Born in 1967 in Yantai, Shandong province, Lan Lan is considered one of today’s most influential Chinese lyrical poets. She is the bestselling author of several poetry titles including Life with a Smile (1990), Inner Life (1997), Dream, Dream (2003) and From Here, to Here (2010). Also a prolific prose and children’s fiction writer, her work has been translated into ten languages. Awarded the Liu Li’an Poetry Prize in 1996, she was voted the top writer of the “Best Ten Women Poets” in China. In 2009, she received four of China’s highest literary honors: the “Poetry & People” Award, the Yulong Poetry Prize, the “Best Ten Poets in China” Award, and the Bing Xin Children’s Literature New Work Award. A regular guest at international poetry festivals, she lives in Beijing.Canyon in the Body is her first poetry collection in English.
Author of two books of poetry, My Funeral Gondola (Mānoa Books/El León, 2013) and Water the Moon (Marick, 2010), as well as several volumes of translation of contemporary Chinese, American and French poets, Fiona Sze-Lorrain co-edited the Mānoa anthologies, Sky Lanterns (2012) and On Freedom: Spirit, Art, and State (2013), both from the University of Hawai’i Press. She lives in France where she is an editor at Vif Éditions and Cerise Press.
Canyon in the Body, by Lan Lan
Canyon in the Body
from Chinese by Fiona Sze-Lorrain
ISBN 978-1-938890-01-7 (paper)
6 x 8
208 pages [Bilingual Chinese/English]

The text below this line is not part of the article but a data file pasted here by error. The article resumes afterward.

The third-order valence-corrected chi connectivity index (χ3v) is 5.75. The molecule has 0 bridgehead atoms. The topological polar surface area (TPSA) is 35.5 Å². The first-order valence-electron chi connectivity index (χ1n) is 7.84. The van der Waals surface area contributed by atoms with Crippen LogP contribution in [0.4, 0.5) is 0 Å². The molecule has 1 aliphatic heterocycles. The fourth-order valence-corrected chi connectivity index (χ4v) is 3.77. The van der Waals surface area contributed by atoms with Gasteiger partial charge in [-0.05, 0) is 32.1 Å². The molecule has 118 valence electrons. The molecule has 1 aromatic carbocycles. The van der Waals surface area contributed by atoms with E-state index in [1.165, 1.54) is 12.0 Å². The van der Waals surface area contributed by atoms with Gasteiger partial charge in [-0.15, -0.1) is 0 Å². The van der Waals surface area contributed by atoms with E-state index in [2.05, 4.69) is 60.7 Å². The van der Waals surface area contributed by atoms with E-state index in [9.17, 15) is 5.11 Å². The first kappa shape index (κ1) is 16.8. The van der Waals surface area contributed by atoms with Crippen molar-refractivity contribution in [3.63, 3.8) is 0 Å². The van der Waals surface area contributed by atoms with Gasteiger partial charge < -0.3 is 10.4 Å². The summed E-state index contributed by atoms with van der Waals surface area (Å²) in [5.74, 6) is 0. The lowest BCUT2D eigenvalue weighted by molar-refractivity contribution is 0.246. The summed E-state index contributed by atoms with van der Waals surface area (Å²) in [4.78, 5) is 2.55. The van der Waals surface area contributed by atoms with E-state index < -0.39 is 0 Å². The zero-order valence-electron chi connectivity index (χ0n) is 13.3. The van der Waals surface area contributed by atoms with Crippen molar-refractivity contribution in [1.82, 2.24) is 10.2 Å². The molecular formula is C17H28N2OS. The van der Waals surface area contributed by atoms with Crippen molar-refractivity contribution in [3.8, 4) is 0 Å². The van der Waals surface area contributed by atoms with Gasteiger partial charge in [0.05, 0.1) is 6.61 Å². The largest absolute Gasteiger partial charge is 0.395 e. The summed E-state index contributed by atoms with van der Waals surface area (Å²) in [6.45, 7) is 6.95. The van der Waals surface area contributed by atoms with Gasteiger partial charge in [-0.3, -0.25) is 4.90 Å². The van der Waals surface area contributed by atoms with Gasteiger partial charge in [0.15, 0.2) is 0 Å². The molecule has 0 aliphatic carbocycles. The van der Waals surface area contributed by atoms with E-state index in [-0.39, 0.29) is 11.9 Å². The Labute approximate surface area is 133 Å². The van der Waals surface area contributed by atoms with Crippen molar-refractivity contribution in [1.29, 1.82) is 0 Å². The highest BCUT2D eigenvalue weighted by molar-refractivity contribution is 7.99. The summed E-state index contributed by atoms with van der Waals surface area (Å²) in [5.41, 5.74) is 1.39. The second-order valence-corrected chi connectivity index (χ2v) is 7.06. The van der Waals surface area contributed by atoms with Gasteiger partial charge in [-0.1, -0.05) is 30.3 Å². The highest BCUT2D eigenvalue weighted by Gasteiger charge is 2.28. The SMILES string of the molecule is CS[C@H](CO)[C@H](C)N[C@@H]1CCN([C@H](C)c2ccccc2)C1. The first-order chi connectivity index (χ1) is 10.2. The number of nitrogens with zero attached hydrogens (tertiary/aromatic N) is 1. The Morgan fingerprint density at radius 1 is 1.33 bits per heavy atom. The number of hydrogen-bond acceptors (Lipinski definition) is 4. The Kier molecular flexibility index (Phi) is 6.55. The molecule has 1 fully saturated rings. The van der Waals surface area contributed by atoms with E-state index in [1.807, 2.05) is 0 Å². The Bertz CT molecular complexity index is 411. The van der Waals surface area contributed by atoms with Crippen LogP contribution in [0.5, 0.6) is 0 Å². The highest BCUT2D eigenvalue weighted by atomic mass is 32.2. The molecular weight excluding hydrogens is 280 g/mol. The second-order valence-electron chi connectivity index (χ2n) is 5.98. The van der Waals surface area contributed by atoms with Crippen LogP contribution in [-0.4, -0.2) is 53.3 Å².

The tenderness of Lan Lan’s poetry is steely and perfectly judged. She shows us a world of subtle adjustments and intelligent beauty—although the stakes she deals in could not be higher. As its title suggests, Canyon in the Body uncovers both existential and domestic meanings, writ both large and small in the human environment. Fiona Sze-Lorrain’s limpid, unforced translations do the poet, and her Anglophone readers, a great service.
—Fiona Sampson, Editor of Poem and Professor of Poetry, Roehampton University
Lan Lan is discussing happiness with us. She cuts time, our faces, our dreams, our crystal gaze. So how does this happen: when we leave her, washed, new, mellow, happy that she conducted us, drowned us, left us hovering in this … what? nothing? Blessed be the day I discovered her writing.
Considered one of today’s most influential Chinese lyrical writers, Lan Lan emerged as a representative woman poet during the early nineties. A consistent presence in the mainland literary scene, her writing renews the need to address lyricism when the dominant cultural discourse favors phallocentrism and the privilege of human over non-human. Presented in five thematic sections, this bilingual collection compiles Lan Lan’s most characteristic work as it showcases her lyricism, austerity, luminosity, and moral sensibilities. Many of these poems have been anthologized in China and abroad. However, other than two translations in Push Open the Window (Copper Canyon Press, 2010) and a sampling in Another Kind of Nation: An Anthology of Contemporary Chinese Poetry (Talisman House, 2007), none of her poetry exists in English in a coherent entirety.
—from the Preface by Fiona Sze-Lorrain
Read a review at The Los Angeles Review.